Senate fails to reach deal on unemployment; benefits to expire June 2

Senate Democratic leaders conceded late Thursday that an effort to extend unemployment benefits and other expiring provisions through the end of the year will fail.

A nearly $200 billion package of unemployment benefits and tax credits floundered in the House after conservative Democrats balked at the prospect of adding $130 billion to the federal deficit.

As a result, unemployment benefits for hundreds of thousands of Americans will begin to run out on June 2.

Federal subsidies for COBRA health insurance premiums will begin to run out on May 31.

A freeze in scheduled cuts to doctors’ Medicare reimbursements will expire on May 31.

A senior Democratic Senate aide said that Democrats would offer a 14-day extension of unemployment insurance, COBRA, the so-called “doc fix” and the national flood insurance program.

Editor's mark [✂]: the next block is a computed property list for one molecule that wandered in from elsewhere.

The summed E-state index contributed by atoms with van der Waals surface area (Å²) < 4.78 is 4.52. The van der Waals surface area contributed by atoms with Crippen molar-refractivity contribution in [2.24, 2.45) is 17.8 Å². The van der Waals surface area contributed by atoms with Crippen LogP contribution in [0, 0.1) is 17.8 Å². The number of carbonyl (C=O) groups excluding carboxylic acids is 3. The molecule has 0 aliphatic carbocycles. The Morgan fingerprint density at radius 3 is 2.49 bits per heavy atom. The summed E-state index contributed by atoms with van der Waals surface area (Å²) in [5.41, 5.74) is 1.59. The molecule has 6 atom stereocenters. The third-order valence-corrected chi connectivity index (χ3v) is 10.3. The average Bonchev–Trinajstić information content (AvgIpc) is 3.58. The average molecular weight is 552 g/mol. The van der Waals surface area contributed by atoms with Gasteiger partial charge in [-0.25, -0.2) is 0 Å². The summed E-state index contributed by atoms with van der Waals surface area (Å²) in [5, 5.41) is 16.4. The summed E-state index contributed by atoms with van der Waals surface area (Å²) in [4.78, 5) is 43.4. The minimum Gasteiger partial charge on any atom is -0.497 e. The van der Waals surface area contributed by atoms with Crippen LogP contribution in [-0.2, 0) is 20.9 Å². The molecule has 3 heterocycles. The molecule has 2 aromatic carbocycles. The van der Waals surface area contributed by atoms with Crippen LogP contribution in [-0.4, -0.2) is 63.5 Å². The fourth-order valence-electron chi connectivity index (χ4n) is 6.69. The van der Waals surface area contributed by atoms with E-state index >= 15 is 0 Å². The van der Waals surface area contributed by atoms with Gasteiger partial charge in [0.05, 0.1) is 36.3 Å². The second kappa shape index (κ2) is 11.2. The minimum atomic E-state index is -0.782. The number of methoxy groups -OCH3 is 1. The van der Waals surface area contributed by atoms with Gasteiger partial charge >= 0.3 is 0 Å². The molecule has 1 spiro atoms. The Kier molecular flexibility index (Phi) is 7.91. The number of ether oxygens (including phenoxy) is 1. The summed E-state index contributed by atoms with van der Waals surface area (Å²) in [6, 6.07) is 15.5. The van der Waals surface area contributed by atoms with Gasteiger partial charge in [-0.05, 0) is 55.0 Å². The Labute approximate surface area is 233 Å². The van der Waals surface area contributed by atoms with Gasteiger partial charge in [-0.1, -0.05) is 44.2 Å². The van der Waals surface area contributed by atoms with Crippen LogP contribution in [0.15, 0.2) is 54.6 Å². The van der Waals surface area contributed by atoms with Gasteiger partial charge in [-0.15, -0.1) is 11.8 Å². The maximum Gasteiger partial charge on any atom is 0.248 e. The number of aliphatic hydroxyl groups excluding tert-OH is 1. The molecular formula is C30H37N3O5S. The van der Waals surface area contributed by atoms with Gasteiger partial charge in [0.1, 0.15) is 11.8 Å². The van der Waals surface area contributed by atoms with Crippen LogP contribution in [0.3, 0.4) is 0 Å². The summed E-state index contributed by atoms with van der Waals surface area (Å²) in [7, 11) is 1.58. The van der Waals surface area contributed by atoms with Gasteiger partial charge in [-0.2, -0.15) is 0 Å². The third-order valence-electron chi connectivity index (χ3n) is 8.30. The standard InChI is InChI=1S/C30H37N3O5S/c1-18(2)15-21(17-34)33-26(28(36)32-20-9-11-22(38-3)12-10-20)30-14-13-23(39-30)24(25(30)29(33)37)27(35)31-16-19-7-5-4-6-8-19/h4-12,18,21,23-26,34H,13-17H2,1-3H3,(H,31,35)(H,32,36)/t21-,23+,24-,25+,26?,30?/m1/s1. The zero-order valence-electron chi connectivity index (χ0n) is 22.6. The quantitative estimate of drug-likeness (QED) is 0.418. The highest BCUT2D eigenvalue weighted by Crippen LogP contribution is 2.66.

Senate Republicans, however, are expected to object to the proposal because it would add $4 billion to the federal deficit.

Republicans will make a counteroffer of a short-term extension that would be paid for by funds from the economic stimulus program.

The senior Democratic aide said Democrats would object because they believe those funds should be devoted to job creation.

Senators will leave tomorrow for the weeklong Memorial Day recess.

The senior Democratic aide said lawmakers would reconsider an extension of expiring unemployment benefits and tax relief when they return to Washington on June 7.

As many as 200,000 people could lose their benefits in the first week after unemployment insurance expires.